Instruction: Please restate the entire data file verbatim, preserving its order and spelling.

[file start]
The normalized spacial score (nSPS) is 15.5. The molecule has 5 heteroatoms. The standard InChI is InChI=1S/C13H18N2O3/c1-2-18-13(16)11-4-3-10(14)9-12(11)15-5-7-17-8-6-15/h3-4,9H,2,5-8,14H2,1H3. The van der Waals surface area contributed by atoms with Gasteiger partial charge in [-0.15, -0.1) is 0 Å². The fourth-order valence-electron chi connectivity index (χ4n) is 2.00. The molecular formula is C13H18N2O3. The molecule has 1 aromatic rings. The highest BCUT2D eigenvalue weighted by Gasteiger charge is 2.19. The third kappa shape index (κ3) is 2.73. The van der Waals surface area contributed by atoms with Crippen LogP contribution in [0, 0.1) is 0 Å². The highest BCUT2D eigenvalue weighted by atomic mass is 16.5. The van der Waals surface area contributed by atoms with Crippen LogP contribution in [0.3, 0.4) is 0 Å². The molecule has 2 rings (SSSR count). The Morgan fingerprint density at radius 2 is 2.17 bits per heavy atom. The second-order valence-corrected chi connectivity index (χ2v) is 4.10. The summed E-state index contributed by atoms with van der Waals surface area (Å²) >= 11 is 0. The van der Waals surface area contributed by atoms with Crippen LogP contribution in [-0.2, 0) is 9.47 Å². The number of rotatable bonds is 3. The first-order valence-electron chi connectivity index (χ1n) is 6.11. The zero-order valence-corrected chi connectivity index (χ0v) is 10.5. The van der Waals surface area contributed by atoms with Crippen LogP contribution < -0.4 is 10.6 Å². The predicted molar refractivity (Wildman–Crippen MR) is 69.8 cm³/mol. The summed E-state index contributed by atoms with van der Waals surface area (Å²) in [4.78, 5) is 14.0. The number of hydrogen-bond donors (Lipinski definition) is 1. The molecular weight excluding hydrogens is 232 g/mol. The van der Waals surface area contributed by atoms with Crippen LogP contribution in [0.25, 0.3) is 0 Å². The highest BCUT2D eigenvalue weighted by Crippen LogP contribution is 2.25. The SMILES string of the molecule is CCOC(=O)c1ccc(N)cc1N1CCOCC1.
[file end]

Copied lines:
The normalized spacial score (nSPS) is 15.5. The molecule has 5 heteroatoms. The standard InChI is InChI=1S/C13H18N2O3/c1-2-18-13(16)11-4-3-10(14)9-12(11)15-5-7-17-8-6-15/h3-4,9H,2,5-8,14H2,1H3. The van der Waals surface area contributed by atoms with Gasteiger partial charge in [-0.15, -0.1) is 0 Å². The fourth-order valence-electron chi connectivity index (χ4n) is 2.00. The molecular formula is C13H18N2O3. The molecule has 1 aromatic rings. The highest BCUT2D eigenvalue weighted by Gasteiger charge is 2.19. The third kappa shape index (κ3) is 2.73. The van der Waals surface area contributed by atoms with Crippen LogP contribution in [0, 0.1) is 0 Å². The highest BCUT2D eigenvalue weighted by atomic mass is 16.5. The van der Waals surface area contributed by atoms with Crippen LogP contribution in [0.3, 0.4) is 0 Å². The molecule has 2 rings (SSSR count). The Morgan fingerprint density at radius 2 is 2.17 bits per heavy atom. The second-order valence-corrected chi connectivity index (χ2v) is 4.10. The summed E-state index contributed by atoms with van der Waals surface area (Å²) >= 11 is 0. The van der Waals surface area contributed by atoms with Crippen LogP contribution in [-0.2, 0) is 9.47 Å². The number of rotatable bonds is 3. The first-order valence-electron chi connectivity index (χ1n) is 6.11. The zero-order valence-corrected chi connectivity index (χ0v) is 10.5. The van der Waals surface area contributed by atoms with Crippen LogP contribution < -0.4 is 10.6 Å². The predicted molar refractivity (Wildman–Crippen MR) is 69.8 cm³/mol. The summed E-state index contributed by atoms with van der Waals surface area (Å²) in [4.78, 5) is 14.0. The number of hydrogen-bond donors (Lipinski definition) is 1. The molecular weight excluding hydrogens is 232 g/mol. The van der Waals surface area contributed by atoms with Crippen LogP contribution in [0.25, 0.3) is 0 Å². The highest BCUT2D eigenvalue weighted by Crippen LogP contribution is 2.25. The SMILES string of the molecule is CCOC(=O)c1ccc(N)cc1N1CCOCC1.